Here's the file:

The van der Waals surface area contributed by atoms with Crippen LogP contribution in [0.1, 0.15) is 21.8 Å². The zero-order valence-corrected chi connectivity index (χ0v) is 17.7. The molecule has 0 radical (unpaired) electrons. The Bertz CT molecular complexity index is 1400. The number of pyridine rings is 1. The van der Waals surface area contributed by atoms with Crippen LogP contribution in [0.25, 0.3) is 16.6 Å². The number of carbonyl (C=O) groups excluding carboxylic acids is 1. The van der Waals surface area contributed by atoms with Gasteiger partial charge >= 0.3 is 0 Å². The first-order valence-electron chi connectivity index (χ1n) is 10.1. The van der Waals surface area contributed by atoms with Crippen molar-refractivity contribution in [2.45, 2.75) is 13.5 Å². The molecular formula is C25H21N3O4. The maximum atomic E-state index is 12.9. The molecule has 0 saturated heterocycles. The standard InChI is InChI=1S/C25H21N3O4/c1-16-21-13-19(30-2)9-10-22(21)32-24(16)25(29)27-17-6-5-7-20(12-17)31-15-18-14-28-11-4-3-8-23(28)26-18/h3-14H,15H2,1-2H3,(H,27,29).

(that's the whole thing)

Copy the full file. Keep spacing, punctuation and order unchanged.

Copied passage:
The van der Waals surface area contributed by atoms with Crippen LogP contribution in [0.1, 0.15) is 21.8 Å². The zero-order valence-corrected chi connectivity index (χ0v) is 17.7. The molecule has 0 radical (unpaired) electrons. The Bertz CT molecular complexity index is 1400. The number of pyridine rings is 1. The van der Waals surface area contributed by atoms with Crippen LogP contribution in [0.25, 0.3) is 16.6 Å². The number of carbonyl (C=O) groups excluding carboxylic acids is 1. The van der Waals surface area contributed by atoms with Gasteiger partial charge >= 0.3 is 0 Å². The first-order valence-electron chi connectivity index (χ1n) is 10.1. The van der Waals surface area contributed by atoms with Crippen molar-refractivity contribution in [2.45, 2.75) is 13.5 Å². The molecular formula is C25H21N3O4. The maximum atomic E-state index is 12.9. The molecule has 0 saturated heterocycles. The standard InChI is InChI=1S/C25H21N3O4/c1-16-21-13-19(30-2)9-10-22(21)32-24(16)25(29)27-17-6-5-7-20(12-17)31-15-18-14-28-11-4-3-8-23(28)26-18/h3-14H,15H2,1-2H3,(H,27,29).